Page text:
Back at the rebel camp near Shrewsbury, Hotspur and Douglas want to charge straight into battle that night, hoping to defeat King Henry’s troops before they are all assembled and prepared. Worcester and Vernon try to talk sense into them, reminding them that their own troops aren’t fully assembled either and that it would be rash to jump into fighting now.
Hotspur and Douglas are kindred spirits when it comes to warfare: both chomp at the bit to start fighting, regardless of how doomed or poorly planned such a start may be.
Sir Walter Blunt enters delivering a message from King Henry: the king, hoping to preserve peace, has invited the rebels to share their grievances and promises to appease them as fairly as possible and to pardon them for their uprising.
Again, King Henry demonstrates his own pacifism: as a king, he hopes to preserve peace in his country and spare his subjects’ bloodshed. He’d rather resolve matters through spoken negotiation than battle.
Hotspur replies that King Henry “knows at what time to promise, when to pay” and launches into a long speech recounting King Henry’s past mistreatment of the Percy family. According to Hotspur, King Henry took advantage of Northumberland in the past to steal King Richard’s throne and has “disgraced” and conspired against Hotspur himself. Thus the Percy family and their allies are committed to deposing King Henry.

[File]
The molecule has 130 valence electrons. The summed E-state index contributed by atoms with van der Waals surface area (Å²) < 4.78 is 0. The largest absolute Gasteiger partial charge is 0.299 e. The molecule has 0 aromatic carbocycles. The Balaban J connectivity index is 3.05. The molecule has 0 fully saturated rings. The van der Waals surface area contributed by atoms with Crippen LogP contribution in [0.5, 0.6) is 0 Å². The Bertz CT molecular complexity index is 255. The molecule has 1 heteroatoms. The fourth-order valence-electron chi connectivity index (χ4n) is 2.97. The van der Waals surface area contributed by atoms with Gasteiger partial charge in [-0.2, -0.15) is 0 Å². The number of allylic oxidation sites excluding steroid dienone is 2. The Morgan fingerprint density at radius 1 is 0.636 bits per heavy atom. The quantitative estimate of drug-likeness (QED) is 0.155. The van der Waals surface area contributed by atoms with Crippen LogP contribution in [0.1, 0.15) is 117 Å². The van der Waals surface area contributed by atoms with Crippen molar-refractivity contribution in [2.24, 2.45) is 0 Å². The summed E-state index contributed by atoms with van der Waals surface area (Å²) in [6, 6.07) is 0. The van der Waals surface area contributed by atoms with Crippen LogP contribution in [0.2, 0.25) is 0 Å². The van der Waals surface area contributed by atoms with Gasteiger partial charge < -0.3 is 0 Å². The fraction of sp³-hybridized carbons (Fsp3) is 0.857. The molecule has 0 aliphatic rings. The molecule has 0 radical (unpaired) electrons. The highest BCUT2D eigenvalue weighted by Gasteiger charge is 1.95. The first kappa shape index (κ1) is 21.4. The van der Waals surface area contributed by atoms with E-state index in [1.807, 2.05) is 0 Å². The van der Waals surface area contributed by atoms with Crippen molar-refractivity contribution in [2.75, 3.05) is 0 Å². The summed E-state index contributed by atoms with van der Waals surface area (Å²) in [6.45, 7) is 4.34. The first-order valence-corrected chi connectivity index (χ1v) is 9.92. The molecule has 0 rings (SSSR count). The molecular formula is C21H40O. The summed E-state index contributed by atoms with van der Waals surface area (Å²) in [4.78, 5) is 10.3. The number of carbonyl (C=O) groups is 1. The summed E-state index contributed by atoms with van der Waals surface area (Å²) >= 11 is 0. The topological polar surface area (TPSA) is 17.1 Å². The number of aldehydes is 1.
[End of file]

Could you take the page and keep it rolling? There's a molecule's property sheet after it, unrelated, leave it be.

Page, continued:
Hotspur has no patience for King Henry’s language and declares his promises nothing but empty words. He is obsessed by the Percy family honor and the king’s perceived disrespect and will be satisfied by nothing but bloodshed.
Sir Walter Blunt asks whether he should convey their commitment to King Henry, but Hotspur says not to and tells Blunt that he’ll send his uncle with their reply in the morning. Blunt says he hopes that the rebels will accept the king’s peace offering. All exit.
Showing uncharacteristic restraint, Hotspur manages to reign in his rhetoric and keeps himself from conveying his first rash response to the king.